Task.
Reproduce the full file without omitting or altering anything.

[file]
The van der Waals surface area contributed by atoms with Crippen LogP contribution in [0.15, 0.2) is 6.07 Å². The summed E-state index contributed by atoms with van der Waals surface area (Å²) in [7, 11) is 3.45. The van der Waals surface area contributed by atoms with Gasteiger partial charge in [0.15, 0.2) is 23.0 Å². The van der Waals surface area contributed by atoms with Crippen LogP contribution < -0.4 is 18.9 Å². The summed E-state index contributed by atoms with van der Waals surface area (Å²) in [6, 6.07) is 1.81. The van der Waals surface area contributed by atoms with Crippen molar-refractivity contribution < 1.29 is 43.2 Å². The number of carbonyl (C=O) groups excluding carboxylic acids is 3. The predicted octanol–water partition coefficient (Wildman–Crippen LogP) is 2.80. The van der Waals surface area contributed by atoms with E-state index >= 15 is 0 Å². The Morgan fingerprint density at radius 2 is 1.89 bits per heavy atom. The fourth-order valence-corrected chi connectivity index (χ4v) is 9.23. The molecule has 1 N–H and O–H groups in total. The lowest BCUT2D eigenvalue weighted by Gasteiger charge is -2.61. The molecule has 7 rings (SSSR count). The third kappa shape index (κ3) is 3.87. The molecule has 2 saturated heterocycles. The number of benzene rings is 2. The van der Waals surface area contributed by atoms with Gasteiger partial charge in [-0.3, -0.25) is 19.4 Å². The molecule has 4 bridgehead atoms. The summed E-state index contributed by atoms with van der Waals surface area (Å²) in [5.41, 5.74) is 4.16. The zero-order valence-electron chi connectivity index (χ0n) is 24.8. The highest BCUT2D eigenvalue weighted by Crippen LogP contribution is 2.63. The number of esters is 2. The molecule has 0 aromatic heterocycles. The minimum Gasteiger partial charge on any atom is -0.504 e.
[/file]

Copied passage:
The van der Waals surface area contributed by atoms with Crippen LogP contribution in [0.15, 0.2) is 6.07 Å². The summed E-state index contributed by atoms with van der Waals surface area (Å²) in [7, 11) is 3.45. The van der Waals surface area contributed by atoms with Gasteiger partial charge in [0.15, 0.2) is 23.0 Å². The van der Waals surface area contributed by atoms with Crippen LogP contribution < -0.4 is 18.9 Å². The summed E-state index contributed by atoms with van der Waals surface area (Å²) in [6, 6.07) is 1.81. The van der Waals surface area contributed by atoms with Crippen molar-refractivity contribution < 1.29 is 43.2 Å². The number of carbonyl (C=O) groups excluding carboxylic acids is 3. The predicted octanol–water partition coefficient (Wildman–Crippen LogP) is 2.80. The van der Waals surface area contributed by atoms with E-state index >= 15 is 0 Å². The Morgan fingerprint density at radius 2 is 1.89 bits per heavy atom. The fourth-order valence-corrected chi connectivity index (χ4v) is 9.23. The molecule has 1 N–H and O–H groups in total. The lowest BCUT2D eigenvalue weighted by Gasteiger charge is -2.61. The molecule has 7 rings (SSSR count). The third kappa shape index (κ3) is 3.87. The molecule has 2 saturated heterocycles. The number of benzene rings is 2. The van der Waals surface area contributed by atoms with Gasteiger partial charge in [-0.3, -0.25) is 19.4 Å². The molecule has 4 bridgehead atoms. The summed E-state index contributed by atoms with van der Waals surface area (Å²) in [5.41, 5.74) is 4.16. The zero-order valence-electron chi connectivity index (χ0n) is 24.8. The highest BCUT2D eigenvalue weighted by Crippen LogP contribution is 2.63. The number of esters is 2. The molecule has 0 aromatic heterocycles. The minimum Gasteiger partial charge on any atom is -0.504 e.